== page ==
Preference voting is not the most commonly used form of voting in the United States. Even so, it is very interesting and has its place in our society. This lesson reviews preference ballots and schedules.
Introduction to Preference Ballots
When was the last time you voted? Was it something really important, like a presidential election, or something less serious, like voting on the theme for an office party? In the US, most governmental elections use a form of voting where a voter selects their single choice from the options and does not indicate any further information about the other candidates. The only option is to give your first choice and nothing else.
But, for the less formal voting, like voting on the theme of an office party, more information than simply a person's first choice may be desired. Preference ballots allow voters to rank all the available options in order of preference. In this lesson, we will review preference ballots and preference schedules (the results of preference ballot voting.)
Example of Preference Voting
A great place to find preference voting is in an office when the boss wants the employees to make a decision about something that will affect them personally. Let's consider the scenario that an office with 100 employees is asked to take a vote on a theme for the upcoming office party. Instead of doing a majority rules vote, where the option that gets more than 50% of the votes wins, the boss wants to get an idea of how people feel about each of the options. So, a preference ballot would be developed that asks the employees to rank the options in order of their own preferences.
Using this ballot, a voter can not only indicate which option they like best, but also which they like least and everything in between. Because everyone can rank the options in whatever order they choose, it is easy to see that there are many possible combinations that could result from this form of voting.
The multiple outcomes lead us to a preference schedule, which is just a table of the results from the preference ballot. Above is a possible preference schedule for our office party.
You can see that having no theme at all is not an overly popular idea with quite a lot of the group (66 out of 100 would rather have some theme rather than no theme). You can also see that having something in the range of a snow theme is the least unpalatable to the employees.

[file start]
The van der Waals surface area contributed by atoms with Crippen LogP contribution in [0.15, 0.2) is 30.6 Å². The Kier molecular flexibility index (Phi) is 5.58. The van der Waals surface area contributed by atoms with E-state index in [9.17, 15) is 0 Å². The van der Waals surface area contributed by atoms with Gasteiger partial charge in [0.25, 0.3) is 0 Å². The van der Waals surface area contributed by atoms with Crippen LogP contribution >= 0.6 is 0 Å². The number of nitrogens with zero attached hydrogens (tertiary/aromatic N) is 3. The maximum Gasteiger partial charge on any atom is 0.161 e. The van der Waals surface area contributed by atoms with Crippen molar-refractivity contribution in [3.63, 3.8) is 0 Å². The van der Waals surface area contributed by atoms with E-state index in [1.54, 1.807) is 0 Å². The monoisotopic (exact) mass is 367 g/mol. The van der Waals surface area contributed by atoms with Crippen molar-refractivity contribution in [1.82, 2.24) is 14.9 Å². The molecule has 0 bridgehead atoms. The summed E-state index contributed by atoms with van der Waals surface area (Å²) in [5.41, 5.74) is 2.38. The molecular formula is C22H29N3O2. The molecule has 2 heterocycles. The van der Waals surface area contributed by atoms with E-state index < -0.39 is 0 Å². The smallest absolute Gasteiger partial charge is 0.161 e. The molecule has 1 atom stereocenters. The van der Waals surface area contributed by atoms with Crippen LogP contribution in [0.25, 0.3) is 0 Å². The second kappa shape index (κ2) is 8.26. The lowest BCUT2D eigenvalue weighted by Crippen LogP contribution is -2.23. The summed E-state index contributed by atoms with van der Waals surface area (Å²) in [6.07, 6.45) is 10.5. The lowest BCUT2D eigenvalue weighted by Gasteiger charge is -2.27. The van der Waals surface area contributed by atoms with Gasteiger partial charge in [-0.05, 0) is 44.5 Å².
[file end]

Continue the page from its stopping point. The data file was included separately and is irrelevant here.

You can deduce this from the fact that none of the result combinations show the snow theme as last in the rankings. So, it is clear that the preference schedule really does give much more information about the voter's opinions than a more traditional 'pick your favorite option' style vote.
How to Determine a Winner
With so much more information, it can be tricky to determine a winner in a preference ballot election. There are actually many different models used to determine a winner. Each of these is discussed in detail in other lessons. In summary, a winner can be determined by:
- Plurality, the option with the most first place votes
- Use of the Borda method to assign values to each place ranking
- Use of plurality with elimination, or automatic run-off, until one option obtains a majority
It is up to the organizer of the election to pre-determine what method will be used to determine the final result.
Rules for Preference Ballots
Even though there are many different ways to determine a winner in a preference ballot, there are some rules that apply to all preference voting. A preference ballot does not allow two options to be ranked on the same level. This is called a linear ballot because selection choices must move in a line from one to the next, never plateauing at the same rank.
In this way, preference ballots are transitive, meaning that if option A is preferred by a voter over option B, and option B is preferred over option C, then A is automatically preferred over C. Basically, in our office party vote, if a person ranks Hawaiian over snow and snow over no theme, then it is assumed they would also rank Hawaiian over no theme.
Another interesting rule for preference ballots is that relative preferences of an individual voter cannot change if one or more options is eliminated. In our example, let's say that Sally voted in this order: Hawaii, snow, '80s music, no theme. Now, the boss has decided that snow is definitely out of the question. Sally's relative preferences will not change with this alteration to the overall choices; her ballot will still indicate that she prefers Hawaii over '80s music over no theme at all.
This has been a very quick review of preference ballots (a voting style that allows voters to rank order all of the options in a vote). Preference ballots lead to preference schedules, which indicate how many votes each possible outcome received.
We learned that there are many different methods to determine the winner of a preference vote, including the Borda method, plurality with elimination and, simply, plurality. We also saw that there are a few rules that apply to all preference ballot voting. The rules are that the voting must be linear, transitive and relative preferences can't be impacted by the elimination of options.
Thanks for joining me today. I hope you've enjoyed it. Bye!
After watching this lesson, you should be able to:
- Define preference ballots and preference schedules
- Explain the three methods of determining a winner in preference voting
- Describe the rules of preference voting